China Gathers Top Wall Street Executives For Roundtable Discussion On US Trade War

Wall Street Sign
China organized the ‘China-US Financial Roundtable’ to be held on Sept. 16. Chinese officials invited top executives from Wall Street to discuss financial and economic issues with a focus on the trade war with the United States.

(Photo: Pixabay)

The Chinese Communist party officials have invited top Wall Street executives for an event called the "China-US Financial Roundtable" to be held on Sept. 16. The invitation was sent out on a short notice following new threats from U.S. President Donald Trump of new rounds of tariffs on practically all Chinese goods.

The Chinese officials have reportedly chosen the heads of the leading financial institutions in the United States according to three people who spoke with the Financial Times on condition of anonymity. The officials hoped that the roundtable group will be open to meeting regularly every six months moving forward.

The officials designated former Chinese central bank governor Zhou Xiaochuan and former Goldman Sachs executive and present chair of Barrick Gold John Thornton to jointly chair the roundtable group.  The focus of discussions is how to improve and manage the Sino-US relations. The group is also expected to advise the Chinese government on financial and economic issues affecting Beijing, the sources said.

The list of Wall Street executives invited for the assembly includes Blackstone chairman Stephen Schwarzman, former Treasury Secretary Hank Paulson, and other top heads of the Citigroup, JPMorgan, Goldman, and Morgan Stanley. The invitation was officially sent by Fanx Xinghai, a vice-chairman at China's securities regulator who is currently handling the government's programs aimed at stopping the US-China trade war into full escalation.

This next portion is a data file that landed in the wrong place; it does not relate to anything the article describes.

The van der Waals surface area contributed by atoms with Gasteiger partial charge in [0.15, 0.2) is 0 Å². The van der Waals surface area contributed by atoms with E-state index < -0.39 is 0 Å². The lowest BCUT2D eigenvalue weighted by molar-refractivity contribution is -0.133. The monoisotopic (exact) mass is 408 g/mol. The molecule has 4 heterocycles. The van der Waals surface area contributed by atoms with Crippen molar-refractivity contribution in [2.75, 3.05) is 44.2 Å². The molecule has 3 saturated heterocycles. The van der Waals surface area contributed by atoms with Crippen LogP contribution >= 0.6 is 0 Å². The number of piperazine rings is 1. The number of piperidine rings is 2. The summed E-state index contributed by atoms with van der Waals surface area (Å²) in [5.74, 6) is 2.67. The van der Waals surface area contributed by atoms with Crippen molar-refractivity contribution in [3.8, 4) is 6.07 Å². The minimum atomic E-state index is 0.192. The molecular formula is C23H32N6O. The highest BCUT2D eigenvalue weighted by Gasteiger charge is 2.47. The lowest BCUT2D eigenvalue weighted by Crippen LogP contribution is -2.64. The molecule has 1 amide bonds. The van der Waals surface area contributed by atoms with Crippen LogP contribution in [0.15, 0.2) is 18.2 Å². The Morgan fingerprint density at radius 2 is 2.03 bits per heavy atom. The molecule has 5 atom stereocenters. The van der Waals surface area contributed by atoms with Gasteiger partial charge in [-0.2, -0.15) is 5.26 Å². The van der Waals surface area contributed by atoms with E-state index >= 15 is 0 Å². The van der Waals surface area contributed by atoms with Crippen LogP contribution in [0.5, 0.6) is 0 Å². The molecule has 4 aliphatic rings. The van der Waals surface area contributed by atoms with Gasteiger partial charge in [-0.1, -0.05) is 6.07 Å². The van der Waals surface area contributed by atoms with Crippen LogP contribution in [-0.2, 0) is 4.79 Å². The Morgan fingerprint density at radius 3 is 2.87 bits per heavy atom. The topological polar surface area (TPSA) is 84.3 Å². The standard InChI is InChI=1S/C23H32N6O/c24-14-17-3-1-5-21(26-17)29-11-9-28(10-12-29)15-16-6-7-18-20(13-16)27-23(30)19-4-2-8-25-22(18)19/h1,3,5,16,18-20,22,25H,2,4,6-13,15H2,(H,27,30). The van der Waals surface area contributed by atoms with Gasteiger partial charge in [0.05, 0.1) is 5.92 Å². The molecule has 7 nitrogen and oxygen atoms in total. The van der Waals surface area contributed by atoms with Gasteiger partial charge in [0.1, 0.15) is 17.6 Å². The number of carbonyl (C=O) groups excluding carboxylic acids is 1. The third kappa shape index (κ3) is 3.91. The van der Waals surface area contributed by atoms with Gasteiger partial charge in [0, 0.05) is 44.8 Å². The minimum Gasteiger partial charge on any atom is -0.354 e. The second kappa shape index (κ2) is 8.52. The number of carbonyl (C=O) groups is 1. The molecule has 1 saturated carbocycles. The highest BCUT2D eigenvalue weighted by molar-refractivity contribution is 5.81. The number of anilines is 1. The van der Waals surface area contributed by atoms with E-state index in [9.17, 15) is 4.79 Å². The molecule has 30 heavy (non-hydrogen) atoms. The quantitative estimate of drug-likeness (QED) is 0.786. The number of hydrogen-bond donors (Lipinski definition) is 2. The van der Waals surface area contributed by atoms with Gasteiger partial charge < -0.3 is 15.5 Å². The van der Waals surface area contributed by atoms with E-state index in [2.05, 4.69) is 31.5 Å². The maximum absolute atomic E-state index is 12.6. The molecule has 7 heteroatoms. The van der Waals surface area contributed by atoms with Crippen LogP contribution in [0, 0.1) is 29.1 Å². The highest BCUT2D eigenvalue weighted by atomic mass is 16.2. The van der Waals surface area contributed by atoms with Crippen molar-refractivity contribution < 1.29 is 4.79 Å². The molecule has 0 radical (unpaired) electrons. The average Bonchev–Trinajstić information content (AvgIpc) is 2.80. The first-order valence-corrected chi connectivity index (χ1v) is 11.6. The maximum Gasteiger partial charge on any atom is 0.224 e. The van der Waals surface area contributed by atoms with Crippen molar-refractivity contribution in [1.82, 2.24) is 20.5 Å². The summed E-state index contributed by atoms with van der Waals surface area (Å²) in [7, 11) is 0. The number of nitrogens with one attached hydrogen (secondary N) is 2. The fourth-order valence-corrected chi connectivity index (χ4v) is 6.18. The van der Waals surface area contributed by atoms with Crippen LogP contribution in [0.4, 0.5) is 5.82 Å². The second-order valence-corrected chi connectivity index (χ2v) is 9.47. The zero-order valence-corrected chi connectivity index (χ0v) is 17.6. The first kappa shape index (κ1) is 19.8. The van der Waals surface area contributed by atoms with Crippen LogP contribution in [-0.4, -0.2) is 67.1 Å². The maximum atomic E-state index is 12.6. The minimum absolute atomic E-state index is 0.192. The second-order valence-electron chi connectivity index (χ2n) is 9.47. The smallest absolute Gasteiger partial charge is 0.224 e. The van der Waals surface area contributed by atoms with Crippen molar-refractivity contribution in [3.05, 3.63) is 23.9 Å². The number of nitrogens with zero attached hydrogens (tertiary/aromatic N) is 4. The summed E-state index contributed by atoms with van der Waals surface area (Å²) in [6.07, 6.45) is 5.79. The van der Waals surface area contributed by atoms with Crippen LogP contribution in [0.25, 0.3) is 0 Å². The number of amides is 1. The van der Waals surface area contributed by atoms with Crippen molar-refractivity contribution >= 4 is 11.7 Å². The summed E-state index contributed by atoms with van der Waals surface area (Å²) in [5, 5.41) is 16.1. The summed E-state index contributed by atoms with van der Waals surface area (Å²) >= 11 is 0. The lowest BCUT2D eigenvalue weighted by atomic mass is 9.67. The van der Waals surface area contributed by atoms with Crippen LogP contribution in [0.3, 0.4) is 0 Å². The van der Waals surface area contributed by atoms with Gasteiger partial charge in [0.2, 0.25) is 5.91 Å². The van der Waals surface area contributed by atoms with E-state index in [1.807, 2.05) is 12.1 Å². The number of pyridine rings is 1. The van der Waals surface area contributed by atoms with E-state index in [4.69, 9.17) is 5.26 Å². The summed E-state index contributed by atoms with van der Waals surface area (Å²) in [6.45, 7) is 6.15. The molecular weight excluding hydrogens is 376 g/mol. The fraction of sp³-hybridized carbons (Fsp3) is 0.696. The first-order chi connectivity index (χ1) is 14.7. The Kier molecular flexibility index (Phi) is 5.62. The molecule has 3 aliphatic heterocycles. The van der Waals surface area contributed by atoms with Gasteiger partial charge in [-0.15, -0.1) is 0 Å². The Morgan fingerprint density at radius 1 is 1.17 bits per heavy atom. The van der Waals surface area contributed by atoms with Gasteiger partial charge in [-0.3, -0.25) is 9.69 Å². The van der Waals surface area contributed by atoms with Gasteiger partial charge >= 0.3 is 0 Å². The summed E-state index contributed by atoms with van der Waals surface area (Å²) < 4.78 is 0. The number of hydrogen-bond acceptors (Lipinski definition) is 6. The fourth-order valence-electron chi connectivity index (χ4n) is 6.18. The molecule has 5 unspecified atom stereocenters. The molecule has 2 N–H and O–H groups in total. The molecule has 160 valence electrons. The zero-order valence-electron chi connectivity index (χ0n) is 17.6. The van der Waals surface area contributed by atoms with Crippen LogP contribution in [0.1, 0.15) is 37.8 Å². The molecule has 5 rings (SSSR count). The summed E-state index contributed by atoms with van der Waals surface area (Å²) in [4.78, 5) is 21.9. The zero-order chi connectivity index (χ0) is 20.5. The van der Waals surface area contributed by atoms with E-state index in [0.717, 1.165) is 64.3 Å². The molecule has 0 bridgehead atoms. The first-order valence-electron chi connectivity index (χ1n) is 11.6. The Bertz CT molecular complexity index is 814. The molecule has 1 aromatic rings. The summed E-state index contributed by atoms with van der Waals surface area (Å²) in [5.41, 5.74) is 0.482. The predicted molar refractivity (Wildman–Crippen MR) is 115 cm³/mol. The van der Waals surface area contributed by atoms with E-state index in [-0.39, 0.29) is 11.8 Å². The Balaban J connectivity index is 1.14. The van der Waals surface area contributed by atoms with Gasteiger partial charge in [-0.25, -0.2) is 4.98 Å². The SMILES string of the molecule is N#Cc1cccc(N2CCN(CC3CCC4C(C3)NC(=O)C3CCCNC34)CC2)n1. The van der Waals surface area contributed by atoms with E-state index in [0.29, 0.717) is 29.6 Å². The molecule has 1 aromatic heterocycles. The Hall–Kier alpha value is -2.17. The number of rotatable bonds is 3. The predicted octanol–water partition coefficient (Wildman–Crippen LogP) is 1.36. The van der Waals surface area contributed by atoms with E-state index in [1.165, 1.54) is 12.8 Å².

Joining the Wall Street executives from China's side are People Bank of China's Yi Gang, banking and insurance regulator Guo Shuqing, and finance vice minister Liao Min.

The sources who spoke with the Financial Times explained the move showed how China is already frustrated with its unsuccessful discussion with U.S. President Donald Trump. The Chinese officials are reportedly unsatisfied with how U.S. trade representative Robert Lighthizer is handling the matter.

On Friday, Trump has threatened additional taxes on $267 billion of Chinese goods on top of the already planned tariffs to be imposed on $200 billion worth of goods. As expected, China vowed to impose retaliatory tariffs if the Trump administration went ahead with this.

Impacts of Trump's incessant stance on tariffs are felt by America's very own home-grown companies.

Reuters reported that a wide range of Apple products is to be hit by the fresh round of U.S. tariffs. The price hike will not be isolated for major products such as the Apple Watch, even keyboards, leather covers for iPhone and iPads will face tariffs.

Dell Technologies, Intel Corp., Fitness tracker FitBit, and Agilent Technologies expressed similar concerns to that of Apple. The companies were also concerned that increase production cost would stifle innovation and development of new tech products.

Office Depot, Newell Brand's Goody Products and Rubbermaid Commercial Products, Whirpool Corp, and Carrier Corp were concerned about problems in the supply chain and possible retrenchments on top of price hikes.

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